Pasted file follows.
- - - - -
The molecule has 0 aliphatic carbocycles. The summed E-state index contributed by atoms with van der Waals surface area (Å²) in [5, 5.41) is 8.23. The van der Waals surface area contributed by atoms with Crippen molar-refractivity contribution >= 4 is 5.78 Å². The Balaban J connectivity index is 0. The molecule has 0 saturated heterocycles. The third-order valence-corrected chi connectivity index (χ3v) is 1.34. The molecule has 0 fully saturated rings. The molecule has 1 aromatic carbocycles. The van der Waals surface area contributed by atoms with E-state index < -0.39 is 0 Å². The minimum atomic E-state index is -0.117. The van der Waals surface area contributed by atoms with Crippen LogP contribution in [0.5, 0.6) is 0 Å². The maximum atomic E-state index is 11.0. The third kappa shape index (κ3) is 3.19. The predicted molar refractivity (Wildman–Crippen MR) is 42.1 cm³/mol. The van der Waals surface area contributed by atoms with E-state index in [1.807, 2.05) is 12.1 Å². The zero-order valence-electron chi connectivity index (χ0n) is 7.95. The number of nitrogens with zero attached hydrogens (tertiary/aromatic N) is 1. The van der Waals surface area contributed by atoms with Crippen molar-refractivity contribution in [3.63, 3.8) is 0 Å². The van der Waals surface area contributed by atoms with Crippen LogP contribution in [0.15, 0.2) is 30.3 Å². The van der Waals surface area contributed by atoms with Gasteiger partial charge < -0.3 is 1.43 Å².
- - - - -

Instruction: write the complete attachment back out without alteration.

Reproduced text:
The molecule has 0 aliphatic carbocycles. The summed E-state index contributed by atoms with van der Waals surface area (Å²) in [5, 5.41) is 8.23. The van der Waals surface area contributed by atoms with Crippen molar-refractivity contribution >= 4 is 5.78 Å². The Balaban J connectivity index is 0. The molecule has 0 saturated heterocycles. The third-order valence-corrected chi connectivity index (χ3v) is 1.34. The molecule has 0 fully saturated rings. The molecule has 1 aromatic carbocycles. The van der Waals surface area contributed by atoms with E-state index < -0.39 is 0 Å². The minimum atomic E-state index is -0.117. The van der Waals surface area contributed by atoms with Crippen LogP contribution in [0.5, 0.6) is 0 Å². The maximum atomic E-state index is 11.0. The third kappa shape index (κ3) is 3.19. The predicted molar refractivity (Wildman–Crippen MR) is 42.1 cm³/mol. The van der Waals surface area contributed by atoms with E-state index in [1.807, 2.05) is 12.1 Å². The zero-order valence-electron chi connectivity index (χ0n) is 7.95. The number of nitrogens with zero attached hydrogens (tertiary/aromatic N) is 1. The van der Waals surface area contributed by atoms with Crippen molar-refractivity contribution in [3.63, 3.8) is 0 Å². The van der Waals surface area contributed by atoms with Crippen LogP contribution in [0.15, 0.2) is 30.3 Å². The van der Waals surface area contributed by atoms with Gasteiger partial charge < -0.3 is 1.43 Å².